This photo documents the Naval Hospital Beaufort staff of 1966. The hospital opened on 127 acres of land in Port Royal in 1949. Though located in Port Royal, its name reflects the hospital’s service to the greater Beaufort community. The land on which the hospital was built includes the site of Camp Saxton, a Civil War garrison once occupied by the first black regiment of the United States Army, the First South Carolina Volunteers. Camp Saxton had formerly been the John Joyner Smith plantation.
On January 1, 2013, Beaufort celebrated the 150th anniversary of the reading of the Emancipation Proclamation at the Camp Saxton site under what is now known as the Proclamation Tree. The Emancipation Proclamation was read here by General Rufus Saxton on January 1, 1863. Today the National Historic Site shares space with United States Naval Hospital Beaufort, which provides medical care to all active Navy and Marine personnel, retired military personnel, and their families.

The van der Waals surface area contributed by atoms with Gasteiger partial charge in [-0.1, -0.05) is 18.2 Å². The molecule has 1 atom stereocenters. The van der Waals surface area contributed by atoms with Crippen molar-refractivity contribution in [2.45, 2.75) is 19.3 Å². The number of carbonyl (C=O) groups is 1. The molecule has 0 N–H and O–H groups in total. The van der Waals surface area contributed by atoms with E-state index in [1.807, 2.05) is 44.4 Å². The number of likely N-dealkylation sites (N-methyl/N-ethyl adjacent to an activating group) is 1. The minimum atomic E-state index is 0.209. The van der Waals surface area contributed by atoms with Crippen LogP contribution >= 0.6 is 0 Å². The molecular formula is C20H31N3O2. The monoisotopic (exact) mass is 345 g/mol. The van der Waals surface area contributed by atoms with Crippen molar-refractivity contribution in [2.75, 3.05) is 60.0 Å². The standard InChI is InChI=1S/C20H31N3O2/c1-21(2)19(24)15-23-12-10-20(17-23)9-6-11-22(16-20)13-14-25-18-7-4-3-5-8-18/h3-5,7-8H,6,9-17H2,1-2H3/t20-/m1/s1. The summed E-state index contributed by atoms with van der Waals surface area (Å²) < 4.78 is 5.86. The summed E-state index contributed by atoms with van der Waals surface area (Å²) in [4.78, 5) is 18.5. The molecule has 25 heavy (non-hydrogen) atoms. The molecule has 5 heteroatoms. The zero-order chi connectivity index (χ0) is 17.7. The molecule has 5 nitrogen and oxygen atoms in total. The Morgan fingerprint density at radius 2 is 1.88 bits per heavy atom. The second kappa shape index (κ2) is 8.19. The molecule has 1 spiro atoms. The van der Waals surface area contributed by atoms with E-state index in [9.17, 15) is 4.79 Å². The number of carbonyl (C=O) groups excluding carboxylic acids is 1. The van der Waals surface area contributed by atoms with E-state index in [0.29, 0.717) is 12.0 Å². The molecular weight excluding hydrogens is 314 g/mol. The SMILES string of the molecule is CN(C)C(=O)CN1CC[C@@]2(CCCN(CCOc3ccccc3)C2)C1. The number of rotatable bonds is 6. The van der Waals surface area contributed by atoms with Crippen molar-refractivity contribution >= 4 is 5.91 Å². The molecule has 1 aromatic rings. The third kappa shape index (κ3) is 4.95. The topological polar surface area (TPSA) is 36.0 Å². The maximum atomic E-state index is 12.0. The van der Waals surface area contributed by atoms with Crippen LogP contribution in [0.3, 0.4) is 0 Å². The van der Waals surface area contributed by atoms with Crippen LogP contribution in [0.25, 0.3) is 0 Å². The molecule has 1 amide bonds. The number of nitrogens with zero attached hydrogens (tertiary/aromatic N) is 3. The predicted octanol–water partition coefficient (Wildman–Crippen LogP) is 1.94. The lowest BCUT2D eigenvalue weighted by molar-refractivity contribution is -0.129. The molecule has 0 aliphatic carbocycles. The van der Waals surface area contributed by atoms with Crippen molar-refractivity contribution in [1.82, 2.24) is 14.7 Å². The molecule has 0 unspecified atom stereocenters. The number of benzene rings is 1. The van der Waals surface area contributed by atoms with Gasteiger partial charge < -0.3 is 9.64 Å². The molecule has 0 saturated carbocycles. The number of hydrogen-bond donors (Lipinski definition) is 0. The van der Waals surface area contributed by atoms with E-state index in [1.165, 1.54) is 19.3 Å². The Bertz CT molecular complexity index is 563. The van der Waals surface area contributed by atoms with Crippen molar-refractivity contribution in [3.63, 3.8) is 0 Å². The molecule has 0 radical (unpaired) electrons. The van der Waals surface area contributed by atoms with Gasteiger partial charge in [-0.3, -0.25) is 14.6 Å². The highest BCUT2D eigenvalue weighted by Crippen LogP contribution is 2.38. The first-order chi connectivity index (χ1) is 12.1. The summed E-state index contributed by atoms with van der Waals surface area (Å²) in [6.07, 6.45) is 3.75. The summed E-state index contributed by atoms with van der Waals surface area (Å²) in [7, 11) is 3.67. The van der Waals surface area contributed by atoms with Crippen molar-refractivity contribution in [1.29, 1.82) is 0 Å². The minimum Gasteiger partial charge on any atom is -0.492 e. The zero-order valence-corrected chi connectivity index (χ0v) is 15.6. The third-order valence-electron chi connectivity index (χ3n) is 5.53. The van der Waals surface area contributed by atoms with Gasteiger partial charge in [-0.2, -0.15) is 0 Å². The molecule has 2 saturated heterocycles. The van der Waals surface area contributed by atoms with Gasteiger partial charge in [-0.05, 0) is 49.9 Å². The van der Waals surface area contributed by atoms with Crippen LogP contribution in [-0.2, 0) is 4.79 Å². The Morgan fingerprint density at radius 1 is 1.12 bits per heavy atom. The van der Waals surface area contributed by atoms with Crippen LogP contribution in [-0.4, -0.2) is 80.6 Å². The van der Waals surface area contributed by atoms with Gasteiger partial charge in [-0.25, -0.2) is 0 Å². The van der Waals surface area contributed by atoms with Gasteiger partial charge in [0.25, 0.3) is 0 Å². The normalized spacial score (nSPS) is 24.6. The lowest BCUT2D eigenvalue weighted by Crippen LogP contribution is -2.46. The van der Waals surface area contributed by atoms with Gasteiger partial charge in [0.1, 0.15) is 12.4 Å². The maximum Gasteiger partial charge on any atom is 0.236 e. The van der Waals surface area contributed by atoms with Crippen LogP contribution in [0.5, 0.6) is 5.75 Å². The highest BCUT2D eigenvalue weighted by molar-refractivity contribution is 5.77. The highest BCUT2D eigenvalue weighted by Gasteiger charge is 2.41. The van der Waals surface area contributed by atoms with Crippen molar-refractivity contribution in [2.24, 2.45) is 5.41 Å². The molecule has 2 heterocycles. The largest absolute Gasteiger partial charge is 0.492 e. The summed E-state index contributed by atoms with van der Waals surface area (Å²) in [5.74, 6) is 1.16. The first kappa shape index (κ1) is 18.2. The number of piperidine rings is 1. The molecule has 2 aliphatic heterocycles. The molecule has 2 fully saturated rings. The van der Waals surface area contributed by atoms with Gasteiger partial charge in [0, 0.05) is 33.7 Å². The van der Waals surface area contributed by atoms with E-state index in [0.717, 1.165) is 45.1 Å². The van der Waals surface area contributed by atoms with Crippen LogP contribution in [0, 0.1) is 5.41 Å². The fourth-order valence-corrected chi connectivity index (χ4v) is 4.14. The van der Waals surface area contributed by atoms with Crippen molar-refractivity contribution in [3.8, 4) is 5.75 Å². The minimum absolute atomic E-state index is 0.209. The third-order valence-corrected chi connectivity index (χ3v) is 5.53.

The Camp Saxton site of United States Naval Hospital Beaufort is listed in the National Register:
The Camp Saxton Site is nationally significant as an intact portion of the camp occupied from early November 1862 to late January 1863 by the 1st South Carolina Volunteers, the first black regiment mustered into regular service in the United States Army during the Civil War, and as the site of the elaborate ceremonies held here on New Year’s Day 1863 which formally announced and celebrated the enactment of the Emancipation Proclamation freeing all slaves in areas then “in rebellion” against the United States. Throughout the summer of 1862 President Lincoln carefully considered the inclusion of blacks in the Union war effort, both in terms of the effect their emancipation could have on the Confederacy and in terms of the work they could perform as laborers and even soldiers in the U.S. Army. By August he was ready to implement a policy permitting his generals to use all the means at their disposal, including readily available black manpower, to help preserve the Union.
On August 22nd Secretary of War Edwin M. Stanton authorized Rufus Saxton to “arm, equip, and receive into the service of the United States such volunteers of African descent as you may deem expedient, not exceeding 5,000.” The Camp Saxton Site is an approximately six-acre wooded and greenspaced site, bounded on the east by the Beaufort River, on the west by the complex at the United States Naval Hospital Beaufort, on the north by the boat basin off the Beaufort River and on the south by the ruins of Fort Frederick.